Both sexes

The highest cancer rate for men and women together was found in Denmark with 338 people per 100,000 being diagnosed in 2012.
The age-standardised rate was at least 300 per 100,000 for nine countries (Denmark, France, Australia, Belgium, Norway, United States of America, Ireland, Republic of Korea and The Netherlands).
The countries in the top ten come from Europe, Oceania, Northern America and Asia.
Rank Country Age-Standardised Rate per 100,000 (World)
1 Denmark 338.1
2 France (metropolitan) 324.6
3 Australia 323.0
4 Belgium 321.1
5 Norway 318.3
6 United States of America 318.0
7 Ireland 307.9
8 Korea, Republic of 307.8
9 The Netherlands 304.8
10 New Caledonia 297.9
11 Slovenia 296.3
12 Canada 295.7
13 New Zealand 295.0
14 Czech Republic 293.8
15 Switzerland 287.0
16 Hungary 285.4
17 Iceland 284.3
18 Germany 283.8
19 Israel 283.2
20 Luxembourg 280.3
21 Italy 278.6
22 Slovakia 276.9
23 United Kingdom 272.9
24 Sweden 270.0
25 Serbia 269.7
26 Croatia 266.9
27 Barbados 263.1
28 Armenia 257.0
29 Finland 256.8
30 French Polynesia 255.0
31 Austria 254.1
32 Lithuania 251.9
33 Uruguay 251.0
34 Spain 249.0
35 Latvia 246.8
36 Portugal 246.2
37 France, Martinique 245.0
38 Malta 242.9
39 Estonia 242.8
40 FYR Macedonia 239.3
41 Montenegro 238.3
42 Kazakhstan 236.5
43 Bulgaria 234.8
44 Poland 229.6
45 Romania 224.2
46 Belarus 218.7
47 Cuba 218.0
48 Japan 217.1
49 Argentina 216.7
50 Puerto Rico 211.1
Source: Ferlay J, Soerjomataram I, Ervik M, Dikshit R, Eser S, Mathers C, Rebelo M, Parkin DM, Forman D, Bray, F.
GLOBOCAN 2012 v1.1, Cancer Incidence and Mortality Worldwide: IARC CancerBase No. 11 [Internet]. Lyon, France: International Agency for Research on Cancer; 2014. Available from: http://globocan.iarc.fr, accessed on 16/01/2015.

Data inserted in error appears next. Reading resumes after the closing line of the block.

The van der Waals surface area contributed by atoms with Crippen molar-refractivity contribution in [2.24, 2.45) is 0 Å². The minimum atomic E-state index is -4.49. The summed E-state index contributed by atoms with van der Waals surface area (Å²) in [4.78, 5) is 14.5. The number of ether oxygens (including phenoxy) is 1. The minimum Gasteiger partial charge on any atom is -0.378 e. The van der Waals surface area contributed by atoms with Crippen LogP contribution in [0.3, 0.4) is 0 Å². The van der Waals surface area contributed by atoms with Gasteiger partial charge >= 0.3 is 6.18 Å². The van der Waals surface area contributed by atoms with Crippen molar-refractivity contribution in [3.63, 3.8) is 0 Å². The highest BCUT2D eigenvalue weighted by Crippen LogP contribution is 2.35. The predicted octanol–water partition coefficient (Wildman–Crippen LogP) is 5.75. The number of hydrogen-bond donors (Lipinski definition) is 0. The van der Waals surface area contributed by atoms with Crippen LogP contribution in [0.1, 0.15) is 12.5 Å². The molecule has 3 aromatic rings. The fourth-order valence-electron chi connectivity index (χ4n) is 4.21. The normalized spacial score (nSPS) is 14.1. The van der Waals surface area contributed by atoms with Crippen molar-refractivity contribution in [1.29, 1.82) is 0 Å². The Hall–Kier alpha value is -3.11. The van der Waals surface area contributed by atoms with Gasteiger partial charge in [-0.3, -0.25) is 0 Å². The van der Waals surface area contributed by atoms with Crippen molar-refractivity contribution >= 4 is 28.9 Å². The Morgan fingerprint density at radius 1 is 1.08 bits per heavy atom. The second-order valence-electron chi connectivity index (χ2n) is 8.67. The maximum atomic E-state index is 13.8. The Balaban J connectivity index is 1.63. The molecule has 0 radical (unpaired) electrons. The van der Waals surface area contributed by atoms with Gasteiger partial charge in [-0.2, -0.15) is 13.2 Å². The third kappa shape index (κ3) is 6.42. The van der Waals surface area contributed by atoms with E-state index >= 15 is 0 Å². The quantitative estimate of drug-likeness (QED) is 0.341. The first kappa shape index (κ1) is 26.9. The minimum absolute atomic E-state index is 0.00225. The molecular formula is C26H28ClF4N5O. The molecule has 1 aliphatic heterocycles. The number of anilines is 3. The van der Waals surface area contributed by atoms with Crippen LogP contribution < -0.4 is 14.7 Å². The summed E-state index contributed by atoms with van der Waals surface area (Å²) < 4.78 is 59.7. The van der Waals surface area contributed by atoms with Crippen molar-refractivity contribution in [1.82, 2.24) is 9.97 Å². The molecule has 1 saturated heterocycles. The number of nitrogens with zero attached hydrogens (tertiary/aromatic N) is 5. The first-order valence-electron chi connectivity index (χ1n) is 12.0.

Men

The highest cancer rate was found in France with 385 men per 100,000 being diagnosed in 2012.
The age-standardised rate was at least 350 per 100,000 in eight countries (France, Australia, Norway, Belgium, Martinque, Slovenia, Hungary and Denmark).
The countries in the top ten come from Europe, Oceania and the Americas.
Rank Country Age-Standardised Rate per 100,000 (World)
1 France (metropolitan) 385.3
2 Australia 373.9
3 Norway 368.7
4 Belgium 364.8
5 France, Martinique 358.4
6 Slovenia 358.2
7 Hungary 356.1
8 Denmark 354.3
9 United States of America 347.0
10 Czech Republic 345.9
11 Ireland 343.3
12 Korea, Republic of 340.0
13 Slovakia 338.2
14 Switzerland 337.9
15 New Caledonia 330.7
16 The Netherlands 327.8
17 Latvia 325.0
18 Germany 323.7
19 Estonia 321.9
20 Canada 320.8
21 New Zealand 320.1
22 Croatia 319.9
23 Israel 318.0
24 Italy 312.9
25 Spain 312.8
26 Lithuania 311.8
27 Luxembourg 309.1
28 Portugal 306.3
29 Armenia 305.6
30 Iceland 299.5
31 Serbia 299.2
32 Uruguay 297.5
33 Sweden 296.8
34 Austria 295.2
35 Finland 290.1
36 French Polynesia 287.4
37 United Kingdom 284.0
38 Kazakhstan 282.2
39 Barbados 277.2
40 Belarus 275.5
41 Trinidad and Tobago 273.5
42 Romania 271.0
43 Poland 269.2
44 Malta 267.7
45 FYR Macedonia 265.5
46 Montenegro 262.7
47 France, Guadeloupe 260.9
48 Bulgaria 260.5
49 Japan 260.4
50 Turkey 257.8
Source: Ferlay J, Soerjomataram I, Ervik M, Dikshit R, Eser S, Mathers C, Rebelo M, Parkin DM, Forman D, Bray, F.
GLOBOCAN 2012 v1.1, Cancer Incidence and Mortality Worldwide: IARC CancerBase No. 11 [Internet]. Lyon, France: International Agency for Research on Cancer; 2014. Available from: http://globocan.iarc.fr, accessed on 16/01/2015.

Women

The highest cancer rate was found in Denmark with 329 women per 100,000 being diagnosed in 2012.
The age-standardised rate was at least 280 per 100,000 for Denmark, United States of America, Republic of Korea, The Netherlands and Belgium.
The countries in the top ten come from Europe, Oceania, Asia and Northern America.
Rank Country Age-Standardised Rate per 100,000 (World)
1 Denmark 328.8
2 United States of America 297.4
3 Korea, Republic of 293.6
4 The Netherlands 289.6
5 Belgium 288.9
6 Ireland 278.9
7 Australia 278.6
8 Canada 277.4
9 Norway 277.1
10 France (metropolitan) 267.7
11 New Zealand 274.3
12 Iceland 274.2
13 New Caledonia 269.3
14 United Kingdom 267.3
15 Luxembourg 259.6
16 Czech Republic 258.9
17 Israel 258.7
18 Barbados 258.1